Lions notes: Levi Onwuzurike impressing with offseason commitment
Allen Park — The Detroit Lions are scheduled to host their first round of OTAs later this month, but it will be like Levi Onwuzurike never left.
The defensive lineman, entering his second year after being drafted in the second round in 2021, has been hanging around the team's facility much of the offseason. That commitment to improve after a disappointing rookie campaign hasn't been lost on coach Dan Campbell.
"He looks good," Campbell said. "I know it’s early and we’re only in early April, but you can tell he’s been working. That says something. That says something to you, without saying anything."
The Lions were thrilled to land Onwuzurike coming out of the University of Washington. General manager Brad Holmes has shared that he had to be talked out of trading back into the first round to secure the player he coveted and was thankful Onwuzurike was still on the board when the Lions were on the clock in the early stages of the draft's second day.
But an offseason back injury led to a slow start and Onwuzurike never really hit his stride as a rookie, despite logging nearly 400 defensive snaps. He was particularly disappointing affecting the quarterback, mustering just three pressures on 184 pass-rush snaps, according to Pro Football Focus.
His dedication to his craft since the end of last season has spurred renewed optimism he'll have have a more significant impact in 2022.
"As we all know, you don't make any greater jumps than you do from (year) one to two," Campbell said "That is the greatest jump that most guys make. ...So we're expecting him to take a leap forward, you know? I know he's of the right mindset.
"...He's put his money where his mouth is. I know that from a training standpoint, he's got enough pride and he knows what he needs to do. Everybody learns at a different rate in this league, man."
Harris' role unclear
Will Harris opened last season as one of Detroit's starting safeties, but when injuries and a COVID outbreak depleted the depth chart late in the campaign, he made unexpected starts at outside and slot cornerback.
After showing the added versatility, plus lingering uncertainty at both roster spots, Campbell isn't ready to commit to a projected role for the fourth-year defensive back.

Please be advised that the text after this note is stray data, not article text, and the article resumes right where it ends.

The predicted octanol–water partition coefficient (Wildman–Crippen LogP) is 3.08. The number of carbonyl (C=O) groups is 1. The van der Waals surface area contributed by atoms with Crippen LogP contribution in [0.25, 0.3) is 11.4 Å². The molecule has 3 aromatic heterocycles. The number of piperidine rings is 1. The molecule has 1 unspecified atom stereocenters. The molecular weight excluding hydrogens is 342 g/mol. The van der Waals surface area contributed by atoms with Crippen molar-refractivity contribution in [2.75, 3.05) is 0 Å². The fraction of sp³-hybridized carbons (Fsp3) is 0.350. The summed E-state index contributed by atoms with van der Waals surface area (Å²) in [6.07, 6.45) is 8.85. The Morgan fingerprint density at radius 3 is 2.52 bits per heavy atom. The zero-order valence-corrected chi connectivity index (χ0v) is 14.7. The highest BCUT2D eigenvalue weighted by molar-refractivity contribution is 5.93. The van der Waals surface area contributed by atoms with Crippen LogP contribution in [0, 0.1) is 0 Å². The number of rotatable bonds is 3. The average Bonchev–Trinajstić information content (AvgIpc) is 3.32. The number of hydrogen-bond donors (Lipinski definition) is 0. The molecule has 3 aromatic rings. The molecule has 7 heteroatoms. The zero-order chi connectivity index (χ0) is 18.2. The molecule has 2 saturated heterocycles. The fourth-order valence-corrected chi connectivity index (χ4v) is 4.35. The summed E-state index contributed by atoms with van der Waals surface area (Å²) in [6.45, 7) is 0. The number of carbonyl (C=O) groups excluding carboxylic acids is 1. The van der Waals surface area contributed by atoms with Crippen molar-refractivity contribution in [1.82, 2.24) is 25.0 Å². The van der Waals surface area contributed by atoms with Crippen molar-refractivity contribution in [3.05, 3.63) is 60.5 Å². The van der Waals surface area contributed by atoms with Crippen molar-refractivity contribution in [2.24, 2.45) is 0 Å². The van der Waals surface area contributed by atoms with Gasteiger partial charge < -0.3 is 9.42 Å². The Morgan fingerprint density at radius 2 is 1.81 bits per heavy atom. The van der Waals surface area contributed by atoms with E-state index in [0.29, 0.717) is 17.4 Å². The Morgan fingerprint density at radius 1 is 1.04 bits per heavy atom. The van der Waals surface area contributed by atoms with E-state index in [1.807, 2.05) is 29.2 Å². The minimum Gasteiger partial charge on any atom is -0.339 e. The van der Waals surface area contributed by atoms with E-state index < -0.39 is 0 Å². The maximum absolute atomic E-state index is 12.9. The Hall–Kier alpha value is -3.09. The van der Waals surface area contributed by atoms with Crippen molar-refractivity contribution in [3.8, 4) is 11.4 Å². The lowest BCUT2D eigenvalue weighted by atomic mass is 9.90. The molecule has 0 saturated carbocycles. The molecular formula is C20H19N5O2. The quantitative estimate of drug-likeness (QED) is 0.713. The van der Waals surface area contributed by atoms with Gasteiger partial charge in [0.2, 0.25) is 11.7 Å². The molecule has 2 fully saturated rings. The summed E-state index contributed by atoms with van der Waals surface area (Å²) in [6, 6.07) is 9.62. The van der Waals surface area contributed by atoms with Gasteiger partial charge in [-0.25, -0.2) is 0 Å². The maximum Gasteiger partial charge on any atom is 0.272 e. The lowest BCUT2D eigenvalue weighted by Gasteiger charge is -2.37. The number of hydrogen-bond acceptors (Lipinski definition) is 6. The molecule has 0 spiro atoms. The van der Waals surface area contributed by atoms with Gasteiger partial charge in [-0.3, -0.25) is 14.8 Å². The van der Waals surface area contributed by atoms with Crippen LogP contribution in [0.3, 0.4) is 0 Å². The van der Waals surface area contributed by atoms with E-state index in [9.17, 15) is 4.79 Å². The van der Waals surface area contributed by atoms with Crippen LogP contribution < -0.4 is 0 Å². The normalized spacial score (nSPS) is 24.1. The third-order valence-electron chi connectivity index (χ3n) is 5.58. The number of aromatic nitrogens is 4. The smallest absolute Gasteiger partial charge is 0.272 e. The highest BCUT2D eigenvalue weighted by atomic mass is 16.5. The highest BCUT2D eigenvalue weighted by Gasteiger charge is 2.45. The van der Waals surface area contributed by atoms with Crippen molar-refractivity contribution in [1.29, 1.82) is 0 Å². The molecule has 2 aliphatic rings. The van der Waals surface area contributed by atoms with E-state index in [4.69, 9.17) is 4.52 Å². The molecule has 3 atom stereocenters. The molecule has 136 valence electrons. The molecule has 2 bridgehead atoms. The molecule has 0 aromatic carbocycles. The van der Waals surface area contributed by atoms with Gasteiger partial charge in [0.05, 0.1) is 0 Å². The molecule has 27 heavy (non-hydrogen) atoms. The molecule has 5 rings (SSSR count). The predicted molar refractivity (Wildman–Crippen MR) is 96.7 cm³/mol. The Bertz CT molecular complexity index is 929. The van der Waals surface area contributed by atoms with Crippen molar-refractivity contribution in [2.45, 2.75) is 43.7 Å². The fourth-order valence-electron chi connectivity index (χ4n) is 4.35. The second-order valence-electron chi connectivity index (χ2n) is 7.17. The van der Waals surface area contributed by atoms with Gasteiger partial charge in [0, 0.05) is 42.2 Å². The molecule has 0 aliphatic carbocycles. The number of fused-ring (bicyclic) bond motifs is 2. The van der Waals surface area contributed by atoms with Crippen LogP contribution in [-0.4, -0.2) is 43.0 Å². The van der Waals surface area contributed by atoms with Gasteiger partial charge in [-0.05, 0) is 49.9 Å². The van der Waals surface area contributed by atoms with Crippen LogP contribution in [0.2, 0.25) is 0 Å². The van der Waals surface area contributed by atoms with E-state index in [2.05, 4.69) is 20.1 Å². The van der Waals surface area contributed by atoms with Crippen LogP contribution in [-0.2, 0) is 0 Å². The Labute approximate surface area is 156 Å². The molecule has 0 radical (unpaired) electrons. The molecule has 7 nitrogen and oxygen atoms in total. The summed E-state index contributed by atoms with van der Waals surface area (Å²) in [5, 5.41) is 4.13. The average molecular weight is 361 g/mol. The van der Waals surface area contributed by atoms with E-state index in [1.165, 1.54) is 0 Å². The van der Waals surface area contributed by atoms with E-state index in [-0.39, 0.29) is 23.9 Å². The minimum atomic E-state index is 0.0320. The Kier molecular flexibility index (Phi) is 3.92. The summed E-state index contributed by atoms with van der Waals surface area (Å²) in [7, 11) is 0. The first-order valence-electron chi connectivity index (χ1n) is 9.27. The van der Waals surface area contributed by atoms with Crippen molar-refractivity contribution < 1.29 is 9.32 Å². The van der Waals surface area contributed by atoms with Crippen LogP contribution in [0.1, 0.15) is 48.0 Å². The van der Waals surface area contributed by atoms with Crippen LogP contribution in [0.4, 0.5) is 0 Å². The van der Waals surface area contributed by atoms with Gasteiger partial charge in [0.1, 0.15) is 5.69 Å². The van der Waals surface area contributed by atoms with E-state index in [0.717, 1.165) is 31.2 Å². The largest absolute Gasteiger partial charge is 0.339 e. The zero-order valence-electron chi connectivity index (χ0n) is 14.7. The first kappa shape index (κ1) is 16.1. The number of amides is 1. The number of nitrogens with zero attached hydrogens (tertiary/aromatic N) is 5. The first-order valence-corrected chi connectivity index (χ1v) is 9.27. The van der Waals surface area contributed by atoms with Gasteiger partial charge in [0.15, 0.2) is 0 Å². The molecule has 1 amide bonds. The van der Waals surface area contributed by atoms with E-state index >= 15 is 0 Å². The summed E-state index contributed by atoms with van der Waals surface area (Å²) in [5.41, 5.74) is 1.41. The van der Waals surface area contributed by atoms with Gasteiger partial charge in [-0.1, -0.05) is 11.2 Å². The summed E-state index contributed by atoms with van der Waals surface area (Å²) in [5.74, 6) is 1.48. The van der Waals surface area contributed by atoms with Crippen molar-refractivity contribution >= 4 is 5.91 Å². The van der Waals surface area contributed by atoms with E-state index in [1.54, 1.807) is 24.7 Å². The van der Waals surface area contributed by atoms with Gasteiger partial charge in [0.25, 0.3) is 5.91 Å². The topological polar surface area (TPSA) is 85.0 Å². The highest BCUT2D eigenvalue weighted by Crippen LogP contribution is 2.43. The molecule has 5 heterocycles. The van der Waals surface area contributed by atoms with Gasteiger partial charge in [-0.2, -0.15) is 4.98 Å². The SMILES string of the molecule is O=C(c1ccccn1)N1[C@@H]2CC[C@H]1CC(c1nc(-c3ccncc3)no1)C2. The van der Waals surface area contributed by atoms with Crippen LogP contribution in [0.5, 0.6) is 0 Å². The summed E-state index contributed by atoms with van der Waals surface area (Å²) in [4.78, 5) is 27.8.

"I think Will, part of his strength is his versatility. That's one of his greatest attributes, which we came to find out last year," Campbell said. "I think he's a jack of all trades. We're still talking right now, you just go out day one, do you put him at corner or do you put him at safety? I'll be honest, we haven't just locked that down right now. We're still kinda talking about it. That's not a bad thing."
Harris ended up playing a team-high 1,012 defensive snaps last season. He's been incredibly durable since being drafted in the third round out of Boston College in 2019, appearing in all 49 regular season games, including 28 starts.
The draft could offer some clarity on where Harris will spend most of his time next season. The Lions re-signed one safety, Tracy Walker, but let Dean Marlowe — and his 700 snaps — walk in free agency. If the team were to draft a safety with one of its first three draft picks in the first two rounds, it could push Harris toward the full-time nickel job.
Grin and bear it
Campbell is rarely a man of few words, but the coach didn't have much to say about his team's appointment to appear on HBO's upcoming season of "Hard Knocks."
"Yeah, we're doing it," he said. "I've got a smile on our face. We're doing it."
This won't be Campbell's first experience with the show. He was a tight ends coach with the Miami Dolphins when that team was featured in 2012.
"I'd rather not be eligible to be on it," team president Rod Wood said at the league meetings earlier this month. "But since we are, we're going to embrace it. I think it will be a good way to build some momentum going into the season, and hopefully get our fans a behind-the-scenes look that is usually very difficult to provide them.
"I know other teams that have gone through it, there's always a reluctance, but it seems like they've come out of it enjoying the process and feeling better for it," Wood said.